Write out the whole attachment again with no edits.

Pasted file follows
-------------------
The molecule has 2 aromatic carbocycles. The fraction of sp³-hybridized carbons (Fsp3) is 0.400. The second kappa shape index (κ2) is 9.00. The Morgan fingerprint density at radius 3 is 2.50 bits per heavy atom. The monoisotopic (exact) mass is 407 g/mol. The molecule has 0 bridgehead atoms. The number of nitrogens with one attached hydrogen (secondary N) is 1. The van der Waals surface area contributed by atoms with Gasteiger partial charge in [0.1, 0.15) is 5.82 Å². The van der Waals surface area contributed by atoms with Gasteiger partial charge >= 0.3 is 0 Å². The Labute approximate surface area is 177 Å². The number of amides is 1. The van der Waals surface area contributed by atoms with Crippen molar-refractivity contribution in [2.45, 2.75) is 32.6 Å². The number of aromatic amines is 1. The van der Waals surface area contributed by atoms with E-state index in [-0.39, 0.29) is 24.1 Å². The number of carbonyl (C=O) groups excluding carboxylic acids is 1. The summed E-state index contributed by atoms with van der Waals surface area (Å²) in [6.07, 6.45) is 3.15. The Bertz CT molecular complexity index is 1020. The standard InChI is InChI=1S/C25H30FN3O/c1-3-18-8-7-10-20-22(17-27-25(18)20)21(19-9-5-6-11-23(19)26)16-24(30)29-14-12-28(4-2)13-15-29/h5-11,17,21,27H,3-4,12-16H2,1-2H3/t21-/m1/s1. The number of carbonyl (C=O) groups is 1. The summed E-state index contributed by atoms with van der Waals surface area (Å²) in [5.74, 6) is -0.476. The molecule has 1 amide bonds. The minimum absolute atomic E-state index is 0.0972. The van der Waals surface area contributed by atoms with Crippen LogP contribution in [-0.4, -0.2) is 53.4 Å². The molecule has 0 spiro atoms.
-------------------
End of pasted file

The molecule has 2 aromatic carbocycles. The fraction of sp³-hybridized carbons (Fsp3) is 0.400. The second kappa shape index (κ2) is 9.00. The Morgan fingerprint density at radius 3 is 2.50 bits per heavy atom. The monoisotopic (exact) mass is 407 g/mol. The molecule has 0 bridgehead atoms. The number of nitrogens with one attached hydrogen (secondary N) is 1. The van der Waals surface area contributed by atoms with Gasteiger partial charge in [0.1, 0.15) is 5.82 Å². The van der Waals surface area contributed by atoms with Gasteiger partial charge >= 0.3 is 0 Å². The Labute approximate surface area is 177 Å². The number of amides is 1. The van der Waals surface area contributed by atoms with Crippen molar-refractivity contribution in [2.45, 2.75) is 32.6 Å². The number of aromatic amines is 1. The van der Waals surface area contributed by atoms with E-state index in [-0.39, 0.29) is 24.1 Å². The number of carbonyl (C=O) groups excluding carboxylic acids is 1. The summed E-state index contributed by atoms with van der Waals surface area (Å²) in [6.07, 6.45) is 3.15. The Bertz CT molecular complexity index is 1020. The standard InChI is InChI=1S/C25H30FN3O/c1-3-18-8-7-10-20-22(17-27-25(18)20)21(19-9-5-6-11-23(19)26)16-24(30)29-14-12-28(4-2)13-15-29/h5-11,17,21,27H,3-4,12-16H2,1-2H3/t21-/m1/s1. The number of carbonyl (C=O) groups is 1. The summed E-state index contributed by atoms with van der Waals surface area (Å²) in [5.74, 6) is -0.476. The molecule has 1 amide bonds. The minimum absolute atomic E-state index is 0.0972. The van der Waals surface area contributed by atoms with Crippen LogP contribution in [-0.4, -0.2) is 53.4 Å². The molecule has 0 spiro atoms.